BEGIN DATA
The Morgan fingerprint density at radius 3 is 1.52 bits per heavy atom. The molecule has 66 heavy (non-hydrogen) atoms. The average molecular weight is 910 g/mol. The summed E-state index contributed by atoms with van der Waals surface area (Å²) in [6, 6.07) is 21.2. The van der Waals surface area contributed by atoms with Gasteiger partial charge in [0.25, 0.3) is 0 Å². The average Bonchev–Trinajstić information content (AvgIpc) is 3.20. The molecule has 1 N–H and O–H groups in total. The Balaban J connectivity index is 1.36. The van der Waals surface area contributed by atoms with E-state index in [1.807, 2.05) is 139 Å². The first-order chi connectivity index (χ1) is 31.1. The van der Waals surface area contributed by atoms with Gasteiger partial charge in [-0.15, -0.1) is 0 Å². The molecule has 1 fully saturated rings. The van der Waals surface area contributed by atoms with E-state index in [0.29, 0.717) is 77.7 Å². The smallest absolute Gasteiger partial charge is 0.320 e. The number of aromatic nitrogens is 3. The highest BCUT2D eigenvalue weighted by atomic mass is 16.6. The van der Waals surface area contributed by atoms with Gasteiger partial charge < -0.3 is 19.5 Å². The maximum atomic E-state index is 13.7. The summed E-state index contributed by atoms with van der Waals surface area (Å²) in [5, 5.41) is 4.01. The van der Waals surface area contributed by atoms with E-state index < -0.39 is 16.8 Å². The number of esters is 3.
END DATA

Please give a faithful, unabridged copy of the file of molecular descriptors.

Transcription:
The Morgan fingerprint density at radius 3 is 1.52 bits per heavy atom. The molecule has 66 heavy (non-hydrogen) atoms. The average molecular weight is 910 g/mol. The summed E-state index contributed by atoms with van der Waals surface area (Å²) in [6, 6.07) is 21.2. The van der Waals surface area contributed by atoms with Gasteiger partial charge in [0.25, 0.3) is 0 Å². The average Bonchev–Trinajstić information content (AvgIpc) is 3.20. The molecule has 1 N–H and O–H groups in total. The Balaban J connectivity index is 1.36. The van der Waals surface area contributed by atoms with E-state index in [1.807, 2.05) is 139 Å². The first-order chi connectivity index (χ1) is 31.1. The van der Waals surface area contributed by atoms with Gasteiger partial charge in [-0.15, -0.1) is 0 Å². The molecule has 1 fully saturated rings. The van der Waals surface area contributed by atoms with E-state index in [0.29, 0.717) is 77.7 Å². The smallest absolute Gasteiger partial charge is 0.320 e. The number of aromatic nitrogens is 3. The highest BCUT2D eigenvalue weighted by atomic mass is 16.6. The van der Waals surface area contributed by atoms with Gasteiger partial charge < -0.3 is 19.5 Å². The maximum atomic E-state index is 13.7. The summed E-state index contributed by atoms with van der Waals surface area (Å²) in [5, 5.41) is 4.01. The van der Waals surface area contributed by atoms with E-state index < -0.39 is 16.8 Å². The number of esters is 3.